My prostate gets wet

Day 1 of Swims With My Prostate.  I’m already in pretty good shape, and swim 1000-1200 yards pretty hard several times a week.  But the main goal in my preparations to not totally humiliate myself in the Cap2K is to build up a lot more distance during my pool sessions.  I hate swimming uninterrupted lap after lap in the pool, so I’ve taken a page out of my run training book and broken it down into shorter intervals swum at a faster pace than normal.  Up until today, after warming up with 3 X 250 of kick and stroke work, I’ve just been swimming 8-10 50’s on a minute split, which has become pretty easy now.  But the thought of swimming more is intimidating, especially after I saw the local Masters group’s workout up on the whiteboard at the Y:  32 X 25, 16 X 50, 8 X 100, 4 X 200, 2 X 400, and 1 X 800, for a total of 4,800 yards.  Ok, so, maybe I have some work to do.  But I like the structure of halving the reps and doubling the distances, so that’s where I’ll start.  Did my 8 X 50’s, then added on 4 X 100’s, and it was pretty mild.  Went to the outdoor pool at the Oakhill YMCA, which is pretty cool because this is the end of February and the weather was great, combined with having the pool exclusively to myself.

A pool of one's own

What is wrong with people?  My major complaint with swimming is the whole dynamic of fighting for a lane, which is so unlike running.  Most people are pretty nice, but a week doesn’t go by that I don’t run into some old guy (or woman) who feels they need the entire lane to themselves, or a couple that swims a 100 and then stands there talking in the pool for five minutes.  But that wasn’t the issue today, and the lifeguard was so bored that he took the time to coach me a little, and encouraged me to shorten my rests between splits.  I felt great after my 100’s, but I’m in this for the long haul, and am going to build up slowly and methodically.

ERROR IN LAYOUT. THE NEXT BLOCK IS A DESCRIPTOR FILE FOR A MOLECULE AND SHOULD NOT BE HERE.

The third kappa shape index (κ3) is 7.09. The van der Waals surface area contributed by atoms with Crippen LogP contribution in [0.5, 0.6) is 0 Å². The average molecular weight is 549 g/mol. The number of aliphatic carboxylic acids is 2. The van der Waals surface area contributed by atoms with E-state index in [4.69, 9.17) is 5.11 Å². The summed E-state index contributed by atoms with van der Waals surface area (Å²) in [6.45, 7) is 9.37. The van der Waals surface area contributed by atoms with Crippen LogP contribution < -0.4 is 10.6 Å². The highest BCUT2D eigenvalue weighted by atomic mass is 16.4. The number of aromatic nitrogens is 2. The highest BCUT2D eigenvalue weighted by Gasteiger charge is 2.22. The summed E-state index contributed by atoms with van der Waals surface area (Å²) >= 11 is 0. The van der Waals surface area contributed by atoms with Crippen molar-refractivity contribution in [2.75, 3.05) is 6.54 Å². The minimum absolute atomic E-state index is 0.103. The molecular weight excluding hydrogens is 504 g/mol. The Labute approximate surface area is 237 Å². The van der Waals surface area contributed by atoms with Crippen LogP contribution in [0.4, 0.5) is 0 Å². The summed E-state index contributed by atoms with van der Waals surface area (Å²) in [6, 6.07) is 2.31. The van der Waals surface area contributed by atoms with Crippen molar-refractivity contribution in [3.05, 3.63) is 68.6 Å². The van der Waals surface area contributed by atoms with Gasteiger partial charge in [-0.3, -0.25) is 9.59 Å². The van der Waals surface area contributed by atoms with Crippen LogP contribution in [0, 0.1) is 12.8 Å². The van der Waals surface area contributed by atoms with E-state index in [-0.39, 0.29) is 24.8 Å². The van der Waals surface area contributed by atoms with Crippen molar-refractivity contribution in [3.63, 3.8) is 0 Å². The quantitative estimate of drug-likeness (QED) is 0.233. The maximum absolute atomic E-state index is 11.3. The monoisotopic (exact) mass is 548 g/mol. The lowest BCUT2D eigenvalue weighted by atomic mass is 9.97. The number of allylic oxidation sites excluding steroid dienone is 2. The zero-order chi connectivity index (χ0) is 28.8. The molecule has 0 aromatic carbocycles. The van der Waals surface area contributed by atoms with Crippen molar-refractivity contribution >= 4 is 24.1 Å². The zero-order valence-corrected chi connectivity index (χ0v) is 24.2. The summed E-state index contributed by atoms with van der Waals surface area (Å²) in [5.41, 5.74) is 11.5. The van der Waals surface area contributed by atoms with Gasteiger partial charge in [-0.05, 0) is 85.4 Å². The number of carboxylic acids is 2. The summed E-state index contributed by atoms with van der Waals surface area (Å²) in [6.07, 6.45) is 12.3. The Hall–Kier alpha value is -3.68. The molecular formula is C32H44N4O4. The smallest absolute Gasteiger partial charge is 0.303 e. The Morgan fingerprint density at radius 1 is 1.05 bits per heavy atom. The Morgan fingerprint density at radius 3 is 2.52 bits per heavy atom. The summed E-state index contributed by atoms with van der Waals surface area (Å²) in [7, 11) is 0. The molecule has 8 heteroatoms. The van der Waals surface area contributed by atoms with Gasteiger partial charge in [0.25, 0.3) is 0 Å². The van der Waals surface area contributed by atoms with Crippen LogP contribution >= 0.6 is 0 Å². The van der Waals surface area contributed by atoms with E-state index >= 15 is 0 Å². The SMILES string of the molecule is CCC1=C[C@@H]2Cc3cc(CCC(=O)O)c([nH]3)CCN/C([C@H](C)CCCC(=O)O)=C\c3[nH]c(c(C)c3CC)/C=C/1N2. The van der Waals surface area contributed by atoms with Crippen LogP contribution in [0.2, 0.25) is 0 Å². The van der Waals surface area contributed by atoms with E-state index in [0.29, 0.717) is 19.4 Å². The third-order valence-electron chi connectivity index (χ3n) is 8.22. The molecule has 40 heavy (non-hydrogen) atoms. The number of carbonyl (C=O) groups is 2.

I didn’t finish my story about my formal introduction to my prostate.  So we returned home from the vacation, and I let my wife in on my little secret.  I needed no encouragement to get a doctor’s appointment, and quickly began researching the issue on the internet while I awaited my visit.  The most encouraging news was that all the bad stuff that can happen down there is going to result in really dark blood, and mine was very bright red.  Plus, I have no family history of prostate problems, so in the few days leading up to my appointment I began to worry much less.  But every morning, there was still a lot of blood.  I went to my family doctor, who I honestly don’t see very often.  When I first moved to Austin and initially went in for a general checkup about ten years ago, he looked at me and said “why the heck are you here?”  I’m pretty healthy looking.  But he didn’t say anything like that once I told him about the blood shooting out my butt, and being aware that I am over fifty, we both understood that it was time to whip out the rubber gloves and drop my drawers.  I have to give the guy credit:  his skills were amazing.  The procedure was done and over in the blink of an eye, almost a magician’s trick leaving me in doubt that he had really done what he appeared to be doing.  He said that he didn’t find anything unusual, and we both had that shy hesitancy to look each other in the eye afterward that reminded me of teenagers at the end of a first date.  But the blood was of enough concern to bring out the big guns and schedule me for a colonoscopy, which is a whole other kettle of fish.  More on this in my next posts.